The Pakistan Tehreek-e-Insaf (PTI) government is chasing $1 billion foreign loans to fight with coronavirus contagion that is already in its pockets but requires timely execution of the projects as it also pursues a policy of seeking foreign loans to fight an emergency.
Pakistan’s two largest creditors-the World Bank and the Asian Development Bank (ADB), have so far committed $2.4 billion. The Manila-based ADB has promised to give $1.2 billion and its net fresh emergency related loan is expected to be around $700 million. But it may be approved either in June or July.
The World Bank has also committed to give $1.2 billion but its net fresh lending is only $200 million that it could approve on Thursday mainly for health and food supplies and also to partially finance cash support under the Benazir Income Support Programme (BISP).
The diversion of $1 billion idle approved money by the World Bank also highlights the chronic problem of signing billions of dollars of foreign loans without having either the capacity to spend or due to ill execution of the projects. All the successive governments have failed to mobilise these funds and the cost is paid by the taxpayers as “commitment charges”.
Instead of releasing all the needed funds from the budget to fast track health emergency related procurements, the economic ministries have been pursuing to get money that is either already approved and can be accessed by fulfilling remaining requirements or need fresh policy matrices.
The PTI’s predecessors, the Pakistan Peoples Party (PPP) and the Pakistan Muslim League-Nawaz (PML-N) had also sought foreign loans to cope with natural calamities. But Prime Minister Imran Khan has in past opposed the policy of seeking foreign loans.
Last week, Adviser to Prime Minister on Finance Dr Abdul Hafeez Shaikh announced seeking more loans; $1 billion from World Bank, $1.2 billion from ADB and $1.4 billion from the International Monetary Fund (IMF) to offset impact of the global pandemic on Pakistan’s economy and to upgrade health facilities.
The date for approval of additional financing has not been announced yet and estimation is that it could take place in a matter of weeks, IMF Resident Representative Teresa Dabán Sanchez told The Express Tribune. She said that everybody was working very hard to get it done as soon as possible
World Bank loans
The sources said that the World Bank has so far committed $1.2 billion but $1 billion will be channelled from the existing projects and programmes.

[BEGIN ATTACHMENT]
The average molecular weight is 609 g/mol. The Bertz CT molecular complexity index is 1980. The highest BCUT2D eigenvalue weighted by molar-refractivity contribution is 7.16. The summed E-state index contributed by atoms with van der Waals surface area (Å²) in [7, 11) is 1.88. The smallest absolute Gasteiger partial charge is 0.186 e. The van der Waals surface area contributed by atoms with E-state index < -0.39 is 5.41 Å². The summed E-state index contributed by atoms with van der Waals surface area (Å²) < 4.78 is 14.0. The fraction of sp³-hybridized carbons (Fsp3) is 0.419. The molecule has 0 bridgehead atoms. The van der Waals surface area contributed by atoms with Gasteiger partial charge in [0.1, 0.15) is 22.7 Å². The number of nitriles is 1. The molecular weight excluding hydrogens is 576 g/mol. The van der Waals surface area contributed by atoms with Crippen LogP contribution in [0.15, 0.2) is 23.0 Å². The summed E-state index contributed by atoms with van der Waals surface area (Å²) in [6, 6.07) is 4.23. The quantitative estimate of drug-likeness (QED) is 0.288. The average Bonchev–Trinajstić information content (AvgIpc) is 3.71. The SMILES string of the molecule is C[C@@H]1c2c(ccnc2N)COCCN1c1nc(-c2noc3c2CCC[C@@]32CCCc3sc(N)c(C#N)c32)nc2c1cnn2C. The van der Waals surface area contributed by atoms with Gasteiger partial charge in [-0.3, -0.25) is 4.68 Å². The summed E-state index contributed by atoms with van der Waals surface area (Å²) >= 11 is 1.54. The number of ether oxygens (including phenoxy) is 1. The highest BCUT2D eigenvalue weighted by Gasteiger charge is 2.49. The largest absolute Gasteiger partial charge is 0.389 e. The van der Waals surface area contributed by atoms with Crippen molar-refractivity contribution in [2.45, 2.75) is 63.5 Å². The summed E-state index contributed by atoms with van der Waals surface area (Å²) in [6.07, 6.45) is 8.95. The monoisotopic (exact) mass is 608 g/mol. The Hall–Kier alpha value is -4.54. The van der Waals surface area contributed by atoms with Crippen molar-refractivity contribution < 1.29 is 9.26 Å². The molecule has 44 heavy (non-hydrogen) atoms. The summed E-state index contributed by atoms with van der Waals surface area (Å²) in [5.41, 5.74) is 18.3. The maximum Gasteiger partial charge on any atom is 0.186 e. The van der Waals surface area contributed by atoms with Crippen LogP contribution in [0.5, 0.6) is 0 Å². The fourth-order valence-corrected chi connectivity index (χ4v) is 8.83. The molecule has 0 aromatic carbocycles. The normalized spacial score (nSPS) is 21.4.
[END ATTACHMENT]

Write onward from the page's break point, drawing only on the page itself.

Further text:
The World Bank is meeting the government’s emergency needs by providing fresh loans as well as from the ongoing projects, said Mariam Altaf, spokesperson of the World Bank, when she was asked to comment on the reasons of including already approved loans in the package.
The World Bank plans to augment its support once Pakistani authorities make an assessment of socio-economic losses from the deadly pandemic. The World Bank is set to approve $200 million on this Thursday and loan agreement is expected to be signed on Friday. Out of $200 million, half of the amount is from the World Bank’s emergency COVID-19 fund and remaining is being approved from Pakistan’s concessional loan quota.
The World Bank would provide $500 million by taking the money out of various federal and provincial government projects that are under execution.
Interestingly, the World Bank has shown $395 million stalled loans as part of COVID-19 assistance that can be availed only if the disbursement linked indicators are achieved. About $50 million of it is already overdue and the remaining can be accessed if the federal and provincial governments can make progress on conditions in next three months.
The Washington-based lender also proposed to divert $60 million from an already approved climate change project subject to waiver of relending policy by the Economic Coordination Committee of the cabinet.
The $38 million have already been made available by deducting money from 10 existing slow moving projects.
The ADB has also indicated to provide $1.2 billion in three to four months. It has already agreed to divert $50 million from the National Disaster Risk Management Fund and rest has to be approved.
It has shown $300 million as new emergency assistance lending. But $100 million has been cancelled from the existing projects and will be made part of the new package. The loan is tentatively scheduled to be approved in June or July.
Pakistan has requested the ADB to provide $500 million in counter cyclical support facility to deal with exogenous shocks. It is a commercial rate facility that will attract London Interbank Offered Rate and loan will have to be returned in 10 years. But the facility will be available only in June or July.
Similarly, another loan of $300 million for financial sector reforms was already in the pipeline and its approval in June or July will depend upon Pakistan’s ability to fulfil prior actions. This loan is not related with coronavirus contagion financial assistance package.